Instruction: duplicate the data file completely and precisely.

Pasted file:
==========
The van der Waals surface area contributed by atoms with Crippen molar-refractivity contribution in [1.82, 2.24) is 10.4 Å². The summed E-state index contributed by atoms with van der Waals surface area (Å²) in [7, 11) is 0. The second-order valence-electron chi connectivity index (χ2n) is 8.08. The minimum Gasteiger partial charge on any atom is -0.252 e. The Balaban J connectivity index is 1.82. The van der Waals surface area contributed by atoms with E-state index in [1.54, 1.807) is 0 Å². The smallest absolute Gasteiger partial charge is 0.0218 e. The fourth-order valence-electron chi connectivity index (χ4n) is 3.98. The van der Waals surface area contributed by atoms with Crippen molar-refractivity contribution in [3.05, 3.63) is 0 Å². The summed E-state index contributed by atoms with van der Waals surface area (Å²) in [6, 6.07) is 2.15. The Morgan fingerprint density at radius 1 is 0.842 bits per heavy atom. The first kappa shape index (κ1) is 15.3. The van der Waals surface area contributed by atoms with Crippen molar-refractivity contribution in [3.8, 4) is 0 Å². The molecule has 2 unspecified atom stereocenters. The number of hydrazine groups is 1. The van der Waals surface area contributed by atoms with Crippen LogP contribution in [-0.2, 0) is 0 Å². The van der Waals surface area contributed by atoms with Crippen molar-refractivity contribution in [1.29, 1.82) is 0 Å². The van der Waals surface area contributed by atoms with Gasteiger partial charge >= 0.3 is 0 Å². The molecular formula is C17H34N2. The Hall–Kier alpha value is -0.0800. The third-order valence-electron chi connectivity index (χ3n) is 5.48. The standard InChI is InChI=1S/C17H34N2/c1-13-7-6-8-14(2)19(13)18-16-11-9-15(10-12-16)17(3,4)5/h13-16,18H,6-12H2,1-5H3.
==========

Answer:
The van der Waals surface area contributed by atoms with Crippen molar-refractivity contribution in [1.82, 2.24) is 10.4 Å². The summed E-state index contributed by atoms with van der Waals surface area (Å²) in [7, 11) is 0. The second-order valence-electron chi connectivity index (χ2n) is 8.08. The minimum Gasteiger partial charge on any atom is -0.252 e. The Balaban J connectivity index is 1.82. The van der Waals surface area contributed by atoms with E-state index in [1.54, 1.807) is 0 Å². The smallest absolute Gasteiger partial charge is 0.0218 e. The fourth-order valence-electron chi connectivity index (χ4n) is 3.98. The van der Waals surface area contributed by atoms with Crippen molar-refractivity contribution in [3.05, 3.63) is 0 Å². The summed E-state index contributed by atoms with van der Waals surface area (Å²) in [6, 6.07) is 2.15. The Morgan fingerprint density at radius 1 is 0.842 bits per heavy atom. The first kappa shape index (κ1) is 15.3. The van der Waals surface area contributed by atoms with Crippen molar-refractivity contribution in [3.8, 4) is 0 Å². The molecule has 2 unspecified atom stereocenters. The number of hydrazine groups is 1. The van der Waals surface area contributed by atoms with Crippen LogP contribution in [-0.2, 0) is 0 Å². The van der Waals surface area contributed by atoms with Crippen molar-refractivity contribution in [1.29, 1.82) is 0 Å². The van der Waals surface area contributed by atoms with Gasteiger partial charge >= 0.3 is 0 Å². The molecular formula is C17H34N2. The Hall–Kier alpha value is -0.0800. The third-order valence-electron chi connectivity index (χ3n) is 5.48. The standard InChI is InChI=1S/C17H34N2/c1-13-7-6-8-14(2)19(13)18-16-11-9-15(10-12-16)17(3,4)5/h13-16,18H,6-12H2,1-5H3.